Bram Stoker’s Dracula is a thrilling tale, rife with intrigue and in-depth examinations of the human psyche. Count Dracula is sharp (in more ways than one); manipulating his naive guest/prisoner John Harker into teaching him how to blend in when he moves to England. Before, during and following his relocation, Dracula exercises terror on those in his path, singling out Harker’s fiancée and her friend as his primary targets in a mind game of mass, and extenuating proportions. The book progresses through the medium of personal diaries, journals and letters between characters. Whilst this method of plot development is by no means lost, it has been reimagined for the stage with many of the descriptive scenes acted out in the present tense.
Armed with a hot water bottle and musings following a visit to the GP in which they expressed concern over my iron levels, I couldn’t help but wonder whether I should have dispensed with my usual (and much cherished) necklace in favour of a string of wild garlic flowers for tonight’s escapades. Maybe the Count already had me under his spell, and it was only a matter of time before my incisors started extending? Isn’t this the dream of every bat-obsessed reluctant ex-goth? (Un)fortunately I appear to have made it out intact, following an exciting evening’s entertainment, and at the very least I didn’t upset other theatre goers with an unnecessary acrid floral stink.
Translating Dracula to the stage without either dispensing with key plot points or giving an impression of rushed action is an incredibly ambitious task, and yet that is exactly what Stephen Briggs has managed to achieve. The play runs at approximately 2 hours 15 minutes, and when compared with an unabridged audio book of 16 hours it is perhaps unsurprising that a little is lost in characterisation and the progression of suspense. However, this is very much an aside, as the STC give the audience so much to be absorbed in. We are welcomed to our first location via the use of a projected screen, then move on through Transylvania to Whitby and London in the same manner, with subtle and yet unmistakable differences in the staging facilitated by clever tweaks to lighting and set dressing. Timings of scene change are therefore favourably minimised.
I can offer nothing but praise for the technological management of the show, which is both complex and fast-paced. There were moments when the lighting, sound and stage effects combined so effectively, whether that be because of the judiciously atmospheric use of smoke, the shining blue window of Dracula’s Castle, or the perfectly silhouetted and instantly recognisable London coppers. Dracula’s presence (whether physical or feared) is frequently signified through inconspicuous thematic music, enhancing the effect the aged nocturnal fiend has on those who are forced to become players in his “life”.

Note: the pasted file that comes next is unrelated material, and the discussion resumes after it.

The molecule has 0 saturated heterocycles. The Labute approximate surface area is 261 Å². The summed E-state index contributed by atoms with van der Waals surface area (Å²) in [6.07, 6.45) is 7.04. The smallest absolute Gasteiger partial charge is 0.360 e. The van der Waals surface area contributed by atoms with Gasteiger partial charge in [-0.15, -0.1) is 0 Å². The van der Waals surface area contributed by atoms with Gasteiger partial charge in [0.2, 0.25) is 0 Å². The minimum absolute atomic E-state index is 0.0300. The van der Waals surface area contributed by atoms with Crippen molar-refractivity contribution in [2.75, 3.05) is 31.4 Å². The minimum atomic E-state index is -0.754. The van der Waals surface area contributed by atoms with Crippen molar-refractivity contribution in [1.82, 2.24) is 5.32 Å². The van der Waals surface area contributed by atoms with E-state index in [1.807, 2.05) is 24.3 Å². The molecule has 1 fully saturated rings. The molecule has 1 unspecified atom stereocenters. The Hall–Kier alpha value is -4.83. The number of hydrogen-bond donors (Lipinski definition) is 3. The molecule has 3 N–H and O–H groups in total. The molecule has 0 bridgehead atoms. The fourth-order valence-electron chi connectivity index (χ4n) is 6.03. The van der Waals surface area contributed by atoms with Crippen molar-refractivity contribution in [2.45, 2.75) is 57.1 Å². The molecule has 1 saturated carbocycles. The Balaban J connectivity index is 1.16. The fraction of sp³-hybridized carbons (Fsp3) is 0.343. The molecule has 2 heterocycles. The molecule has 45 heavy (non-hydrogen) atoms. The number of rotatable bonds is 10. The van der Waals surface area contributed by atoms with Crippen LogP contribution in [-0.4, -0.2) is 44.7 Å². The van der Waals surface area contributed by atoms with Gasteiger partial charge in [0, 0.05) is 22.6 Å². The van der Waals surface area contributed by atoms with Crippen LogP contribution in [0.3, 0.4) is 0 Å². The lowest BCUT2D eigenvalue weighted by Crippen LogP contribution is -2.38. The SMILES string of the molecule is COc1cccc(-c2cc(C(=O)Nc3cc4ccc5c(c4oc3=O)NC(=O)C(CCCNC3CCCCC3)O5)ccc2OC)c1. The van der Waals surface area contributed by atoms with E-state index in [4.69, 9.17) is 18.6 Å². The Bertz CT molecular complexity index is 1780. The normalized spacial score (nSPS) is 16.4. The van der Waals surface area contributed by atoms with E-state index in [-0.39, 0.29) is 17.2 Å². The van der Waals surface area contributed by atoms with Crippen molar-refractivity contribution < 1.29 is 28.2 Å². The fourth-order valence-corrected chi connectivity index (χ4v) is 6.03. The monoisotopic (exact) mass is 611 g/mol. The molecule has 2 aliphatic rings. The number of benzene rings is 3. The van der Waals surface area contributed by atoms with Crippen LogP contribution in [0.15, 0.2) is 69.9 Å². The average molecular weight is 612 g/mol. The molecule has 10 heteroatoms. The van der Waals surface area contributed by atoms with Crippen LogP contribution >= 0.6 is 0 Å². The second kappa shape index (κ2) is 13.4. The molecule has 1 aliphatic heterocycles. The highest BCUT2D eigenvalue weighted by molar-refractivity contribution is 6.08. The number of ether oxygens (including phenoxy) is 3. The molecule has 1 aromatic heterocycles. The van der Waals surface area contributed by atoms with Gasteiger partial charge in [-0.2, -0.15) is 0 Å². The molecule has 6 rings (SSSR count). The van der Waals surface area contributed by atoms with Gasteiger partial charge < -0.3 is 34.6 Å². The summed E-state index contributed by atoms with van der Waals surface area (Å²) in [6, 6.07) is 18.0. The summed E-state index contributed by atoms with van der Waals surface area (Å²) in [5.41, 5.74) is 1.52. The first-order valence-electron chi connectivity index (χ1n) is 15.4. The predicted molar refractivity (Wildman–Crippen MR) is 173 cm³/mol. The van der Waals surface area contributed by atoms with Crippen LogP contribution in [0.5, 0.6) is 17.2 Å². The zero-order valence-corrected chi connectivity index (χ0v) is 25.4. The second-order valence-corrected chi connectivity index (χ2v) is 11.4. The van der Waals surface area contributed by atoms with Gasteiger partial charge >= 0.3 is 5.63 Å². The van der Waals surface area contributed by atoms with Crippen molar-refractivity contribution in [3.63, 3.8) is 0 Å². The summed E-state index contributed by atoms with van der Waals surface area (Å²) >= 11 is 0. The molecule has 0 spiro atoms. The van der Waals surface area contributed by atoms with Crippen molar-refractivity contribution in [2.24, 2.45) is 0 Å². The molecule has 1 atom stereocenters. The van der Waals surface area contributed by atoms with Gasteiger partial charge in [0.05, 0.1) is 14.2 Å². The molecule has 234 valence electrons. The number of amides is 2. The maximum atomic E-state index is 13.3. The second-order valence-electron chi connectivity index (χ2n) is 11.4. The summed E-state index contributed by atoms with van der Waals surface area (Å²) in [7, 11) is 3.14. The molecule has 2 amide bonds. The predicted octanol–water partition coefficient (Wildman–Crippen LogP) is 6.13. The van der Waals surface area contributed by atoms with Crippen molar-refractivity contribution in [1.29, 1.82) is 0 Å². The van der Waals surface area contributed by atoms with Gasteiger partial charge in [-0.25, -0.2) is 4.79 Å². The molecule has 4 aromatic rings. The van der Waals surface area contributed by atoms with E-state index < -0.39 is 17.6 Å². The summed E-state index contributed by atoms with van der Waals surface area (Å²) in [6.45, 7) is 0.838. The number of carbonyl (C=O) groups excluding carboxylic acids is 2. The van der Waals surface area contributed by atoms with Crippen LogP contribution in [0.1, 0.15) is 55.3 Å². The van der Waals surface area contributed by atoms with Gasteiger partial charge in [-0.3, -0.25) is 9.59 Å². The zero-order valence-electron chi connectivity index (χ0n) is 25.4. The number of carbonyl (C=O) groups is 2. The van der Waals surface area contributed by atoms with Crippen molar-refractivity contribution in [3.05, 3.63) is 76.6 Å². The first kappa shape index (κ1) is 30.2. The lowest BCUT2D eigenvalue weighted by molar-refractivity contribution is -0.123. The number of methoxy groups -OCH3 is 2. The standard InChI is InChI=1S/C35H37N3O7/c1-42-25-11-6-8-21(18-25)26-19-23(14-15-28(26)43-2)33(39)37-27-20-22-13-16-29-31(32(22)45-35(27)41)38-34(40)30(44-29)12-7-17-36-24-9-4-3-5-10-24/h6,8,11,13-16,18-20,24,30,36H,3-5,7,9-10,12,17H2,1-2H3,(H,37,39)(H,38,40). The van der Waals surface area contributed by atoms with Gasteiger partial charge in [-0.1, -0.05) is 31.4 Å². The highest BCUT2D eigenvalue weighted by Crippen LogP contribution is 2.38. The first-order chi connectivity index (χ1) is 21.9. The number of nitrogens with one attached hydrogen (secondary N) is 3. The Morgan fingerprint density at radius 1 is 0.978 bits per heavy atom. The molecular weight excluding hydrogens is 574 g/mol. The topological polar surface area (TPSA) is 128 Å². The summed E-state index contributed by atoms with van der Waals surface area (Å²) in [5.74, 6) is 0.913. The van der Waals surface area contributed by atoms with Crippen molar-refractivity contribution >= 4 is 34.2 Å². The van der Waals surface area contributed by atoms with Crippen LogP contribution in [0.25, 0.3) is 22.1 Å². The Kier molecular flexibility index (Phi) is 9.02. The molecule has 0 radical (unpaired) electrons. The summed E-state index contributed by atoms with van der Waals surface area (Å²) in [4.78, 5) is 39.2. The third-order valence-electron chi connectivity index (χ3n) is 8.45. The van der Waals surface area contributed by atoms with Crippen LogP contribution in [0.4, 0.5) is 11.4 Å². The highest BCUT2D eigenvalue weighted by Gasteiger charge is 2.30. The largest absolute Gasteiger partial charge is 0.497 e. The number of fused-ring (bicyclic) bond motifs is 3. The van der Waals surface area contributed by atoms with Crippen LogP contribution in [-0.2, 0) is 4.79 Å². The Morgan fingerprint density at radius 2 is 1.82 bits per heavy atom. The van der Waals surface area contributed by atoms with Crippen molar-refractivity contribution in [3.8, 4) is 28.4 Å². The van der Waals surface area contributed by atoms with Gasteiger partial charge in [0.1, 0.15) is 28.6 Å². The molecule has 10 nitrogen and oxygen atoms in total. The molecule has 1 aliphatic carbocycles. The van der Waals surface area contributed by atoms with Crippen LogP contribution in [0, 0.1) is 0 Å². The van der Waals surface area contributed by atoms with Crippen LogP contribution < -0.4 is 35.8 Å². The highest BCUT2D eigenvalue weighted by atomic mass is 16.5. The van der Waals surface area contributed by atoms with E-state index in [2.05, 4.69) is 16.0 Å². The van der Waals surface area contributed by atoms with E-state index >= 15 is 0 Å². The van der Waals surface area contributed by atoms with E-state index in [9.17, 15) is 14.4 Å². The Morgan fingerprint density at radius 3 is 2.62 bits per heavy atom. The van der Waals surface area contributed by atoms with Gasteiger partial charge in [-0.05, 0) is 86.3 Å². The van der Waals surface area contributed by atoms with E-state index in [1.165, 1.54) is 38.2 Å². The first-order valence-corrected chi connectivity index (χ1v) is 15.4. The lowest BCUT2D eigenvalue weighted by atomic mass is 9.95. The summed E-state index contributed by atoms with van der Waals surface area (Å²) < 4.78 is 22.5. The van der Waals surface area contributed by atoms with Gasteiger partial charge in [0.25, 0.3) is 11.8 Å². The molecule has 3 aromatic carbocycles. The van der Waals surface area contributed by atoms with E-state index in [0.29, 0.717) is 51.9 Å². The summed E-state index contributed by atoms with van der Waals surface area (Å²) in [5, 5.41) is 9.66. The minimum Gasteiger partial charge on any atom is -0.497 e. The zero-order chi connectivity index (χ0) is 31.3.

There is a wealth of talent and skill on offer from the Studio Theatre Club; the play maintains faithful adherence to the period in which the book was set, whilst also creating opportunities for a variety of performers without appearing to be out of kilter with societal norms at the time.
Stephen Briggs does not overplay the title role and towers imposingly over those he meets, the scenes with a warm and fumblingly credible Jonathan Harker (Matthew Addis) offer an insight into Dracula’s powers of plausible imitation.
Mina Murray, Harker’s fiancée, appears intelligent and cautiously confident in Elena Wright’s depiction, clearly caring deeply for the sweet and much-loved Lucy Westenra (Francesca Richards) whose mutation into the unscrupulous undead version of her former self is seductively delivered.
Charlie Vicary sports a smart morning coat as Arthur (Lord Godalming), which serves as a heartbreaking premonition of what must become of his beloved. He acts superbly as a part of a hesitant team of vampire hunters with Mina, Van Helsing (Matt Kirk) and the psychiatrist John Seward (Ben Morel-Allen) in particular. Helsing’s prior experience with the undead comes with trepidatious clarity, initially concealing the reality from Seward whose interactions with each of the other characters are uniquely tailored to their differing relationships.
In the lunatic asylum, Jamie Crowther as Renfield is superb; portraying lucidity, inherent and manipulated madness with equal fervour. He is adeptly assisted by Mary Horan as the head nurse and Ross McGookin as the orderly. The supporting cast also do not fail to make their mark; Mike MacDonald offers upbeat aplomb in both the roles of Swales and Bloxham, while Ben Winters and Tom Fenton are particularly arresting as the two London constables. Siobhàn Murphy also shows dauntless versatility by covering three very different roles. Katharine Wiggell is sincere as the hotel keeper, while Lindsay Rolland and Anna Wilson both float unerringly as vampires, with the latter also casting a different dimension as she opens and closes the play.
The Friday night show is already sold out, but as I write there are a few tickets available for the other performances, including a matinée on Saturday the 30th of November. Dracula is the perfect antithesis of the rapidly encroaching saccharine overload that December brings!
“Our ways are not your ways, and there shall be to you many strange things. Listen to them — children of the night. What music they make.” … and what fervent music the Studio Theatre Club have made.